Opinion

Canada's Climate Confab: Expect Plenty of Hot Air and Hypocrisy

Trudeau and premier meet this week. Let the greenwashing begin.

By Bill Tieleman 1 Mar 2016 | TheTyee.ca

Bill Tieleman is a former NDP strategist whose clients include unions and businesses in the resource and public sector. Tieleman is a regular Tyee contributor who writes a column on B.C. politics every Tuesday in 24 Hours newspaper. E-mail him at weststar@telus.net or visit his blog.

"Talking nice about sun and wind and green jobs is just greenwash." -- James Hansen, climatology scientist

There are two things guaranteed for Thursday's federal-provincial climate change conference in Vancouver: plenty of hot air and hypocrisy.

Oh, of course Prime Minister Justin Trudeau will wax eloquent about how much he's done about climate change already in his first 130 days in office.

And premiers from "boast to boast" will claim they are doing a fantastic job with carbon taxes, cap and trade, green programs and electric cars.

But in truth, Trudeau's likely biggest contribution so far to climate change has been negative -- jetting around the world and emitting untold amounts of greenhouse gas to visit six foreign countries stretching from Manila, Philippines to Davos, Switzerland.

The premiers, meanwhile, are far more concerned with the disastrous drop in world oil and gas prices than they are with climate change.

Natural resource exporting provinces British Columbia, Alberta, Saskatchewan and Newfoundland have all been pummelled, while manufacturing centres like Ontario and Quebec have also felt the consequences of a battered national economy still hugely dependent on fossil fuels.

But being politicians, much lip service will be paid to carbon pricing, renewable energy, green jobs and making polluters pay. Let the greenwashing begin.

Climate credibility?

My bet is the premiers are privately praying harder than Pope Francis for China to start booming again and buy our oil, gas, liquefied natural gas, coal, potash, copper and anything else that produces billions in tax revenue to pay for public services.

And none need prayers answered more than Trudeau. He has gone from promising to balance the budget last April to upwards of a $30-billion deficit this year alone.

Not only is Trudeau going deeply in debt, but his credibility in keeping budget promises could undermine his climate change commitments, too.

Trudeau started on deficits claiming determination to avoid them.

"It's a well-established fact. Liberals balance budgets. Conservatives have been running deficits," Trudeau said in April 2015. "Our platform will be fully costed, fiscally responsible and a balanced budget."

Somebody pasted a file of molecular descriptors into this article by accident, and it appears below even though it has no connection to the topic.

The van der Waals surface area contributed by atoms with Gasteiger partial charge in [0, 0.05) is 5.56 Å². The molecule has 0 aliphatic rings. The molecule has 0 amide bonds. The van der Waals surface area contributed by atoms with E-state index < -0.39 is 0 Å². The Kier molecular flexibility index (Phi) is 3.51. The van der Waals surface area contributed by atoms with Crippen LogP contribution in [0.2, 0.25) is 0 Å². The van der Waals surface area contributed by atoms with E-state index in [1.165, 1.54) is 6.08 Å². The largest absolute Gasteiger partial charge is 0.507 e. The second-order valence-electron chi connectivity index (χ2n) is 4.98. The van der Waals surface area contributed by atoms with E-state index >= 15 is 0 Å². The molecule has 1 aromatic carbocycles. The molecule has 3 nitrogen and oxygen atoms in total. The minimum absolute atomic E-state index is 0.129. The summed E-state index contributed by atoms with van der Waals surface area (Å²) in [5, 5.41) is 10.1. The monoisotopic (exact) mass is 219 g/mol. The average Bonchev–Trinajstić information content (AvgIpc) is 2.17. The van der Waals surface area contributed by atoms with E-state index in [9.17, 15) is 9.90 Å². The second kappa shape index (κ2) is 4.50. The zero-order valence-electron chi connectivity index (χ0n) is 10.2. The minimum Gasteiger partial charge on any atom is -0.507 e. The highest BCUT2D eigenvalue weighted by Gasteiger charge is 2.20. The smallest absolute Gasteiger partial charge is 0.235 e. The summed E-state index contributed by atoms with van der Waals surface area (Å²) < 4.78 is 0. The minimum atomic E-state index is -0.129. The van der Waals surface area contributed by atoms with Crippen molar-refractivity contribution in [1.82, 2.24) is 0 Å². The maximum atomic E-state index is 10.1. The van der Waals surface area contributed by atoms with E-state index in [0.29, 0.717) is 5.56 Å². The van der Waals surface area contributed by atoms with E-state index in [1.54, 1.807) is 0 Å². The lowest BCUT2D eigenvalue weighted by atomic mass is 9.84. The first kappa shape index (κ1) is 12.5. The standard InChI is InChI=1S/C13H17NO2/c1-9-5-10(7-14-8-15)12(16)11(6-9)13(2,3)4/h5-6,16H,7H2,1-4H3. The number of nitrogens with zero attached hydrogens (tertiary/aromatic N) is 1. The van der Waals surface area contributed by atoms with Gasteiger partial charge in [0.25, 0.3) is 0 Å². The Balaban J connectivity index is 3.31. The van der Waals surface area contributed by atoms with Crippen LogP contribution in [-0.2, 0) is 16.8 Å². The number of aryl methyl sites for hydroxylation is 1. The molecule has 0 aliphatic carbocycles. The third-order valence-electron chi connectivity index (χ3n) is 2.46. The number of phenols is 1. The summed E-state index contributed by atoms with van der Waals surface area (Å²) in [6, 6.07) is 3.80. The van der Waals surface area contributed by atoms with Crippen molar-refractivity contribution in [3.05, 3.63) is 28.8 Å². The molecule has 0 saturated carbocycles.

Whoops. What he said a few months later was: "Our plan features three years of historic investment in the Canadian economy. That growth will eliminate the Harper deficit and we will balance the budget in 2019."

And whoops again -- what Trudeau finally resorted to last week in the House of Commons was: "We inherited a need to invest in our economy, to fix the wrongs of this previous [Conservative] government," without mentioning the massive deficit dollar figure.

Given that, can anyone take his environmental guarantees seriously?

Then there's Premier Green

But no one beats BC Liberal Premier Christy Clark on green hypocrisy.

While Clark claims, "We can be the world's clean energy superpower," the reality is that the Canadian Wind Energy Association just blew out of B.C. due to her government's lack of interest in renewable energy.

"Despite the hard work and efforts of CanWEA and other stakeholders over many years, we have not yet secured any significant new opportunities for wind energy in B.C. and both the government and BC Hydro have indicated that they do not expect to proceed with a new call for power within the next decade," read a recent letter to Liberal MLAs.

"In response, the CanWEA board has determined that the association must shift resources and effort from BC to the emerging Alberta and Saskatchewan markets," it concluded.

Clark's style of hot air on alternative energy almost makes ex-prime minister Stephen Harper's begrudging agreement with a G7-countries plan to end the use of fossil fuel by 2100 look refreshingly candid and hopeful -- almost.

And of course if the long promised, never delivered liquefied natural gas industry ever builds export plants in B.C. -- and here's hoping -- our climate change targets will go out the window, without other measures.

Addressing hard realities

Meanwhile, not to be outdone by politicians posturing, some environmentalists and prophets of doom will demand our leaders implement the painful prescriptions outlined by Naomi Klein's biblical book This Changes Everything: Capitalism vs. the Climate -- before Noah's Ark is needed.

Klein, who is speaking in Vancouver March 11, believes that "Our economic system and our planetary system are now at war" -- so presumably capitalism must be recycled, consigned to the food scraps bin of history.

But "Workers of the world unite -- you have nothing to lose but your SUVs, flat screen TVs, computers, cell phones, microwaves and Xboxes!" may not resonate.

So prepare for announcements of imminent Armageddon from environmentalists on the one hand and grandiose platitudes from politicians on the other.

Neither truly addresses the harder reality, that climate change progress requires more than preaching to the converted or predictable promises without practical plans.  [Tyee]

Read more: Politics, Environment,

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